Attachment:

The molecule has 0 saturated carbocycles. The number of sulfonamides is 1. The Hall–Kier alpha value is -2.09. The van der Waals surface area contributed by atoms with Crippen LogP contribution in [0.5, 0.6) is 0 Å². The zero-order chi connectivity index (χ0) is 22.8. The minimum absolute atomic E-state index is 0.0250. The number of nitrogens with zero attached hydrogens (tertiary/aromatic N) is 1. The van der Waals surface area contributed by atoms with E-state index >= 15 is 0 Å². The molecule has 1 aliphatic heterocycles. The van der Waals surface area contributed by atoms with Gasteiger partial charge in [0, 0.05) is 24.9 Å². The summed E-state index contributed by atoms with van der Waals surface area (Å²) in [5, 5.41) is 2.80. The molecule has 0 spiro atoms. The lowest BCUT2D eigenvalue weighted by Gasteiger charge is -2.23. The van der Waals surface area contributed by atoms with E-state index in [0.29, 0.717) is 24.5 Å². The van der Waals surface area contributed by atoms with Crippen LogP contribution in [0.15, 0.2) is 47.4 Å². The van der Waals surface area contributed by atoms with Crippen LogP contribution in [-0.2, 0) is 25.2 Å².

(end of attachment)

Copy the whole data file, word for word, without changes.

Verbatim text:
The molecule has 0 saturated carbocycles. The number of sulfonamides is 1. The Hall–Kier alpha value is -2.09. The van der Waals surface area contributed by atoms with Crippen LogP contribution in [0.5, 0.6) is 0 Å². The zero-order chi connectivity index (χ0) is 22.8. The minimum absolute atomic E-state index is 0.0250. The number of nitrogens with zero attached hydrogens (tertiary/aromatic N) is 1. The van der Waals surface area contributed by atoms with E-state index >= 15 is 0 Å². The molecule has 1 aliphatic heterocycles. The van der Waals surface area contributed by atoms with Gasteiger partial charge in [0, 0.05) is 24.9 Å². The summed E-state index contributed by atoms with van der Waals surface area (Å²) in [5, 5.41) is 2.80. The molecule has 0 spiro atoms. The lowest BCUT2D eigenvalue weighted by Gasteiger charge is -2.23. The van der Waals surface area contributed by atoms with E-state index in [0.29, 0.717) is 24.5 Å². The van der Waals surface area contributed by atoms with Crippen LogP contribution in [0.15, 0.2) is 47.4 Å². The van der Waals surface area contributed by atoms with Crippen LogP contribution in [-0.2, 0) is 25.2 Å².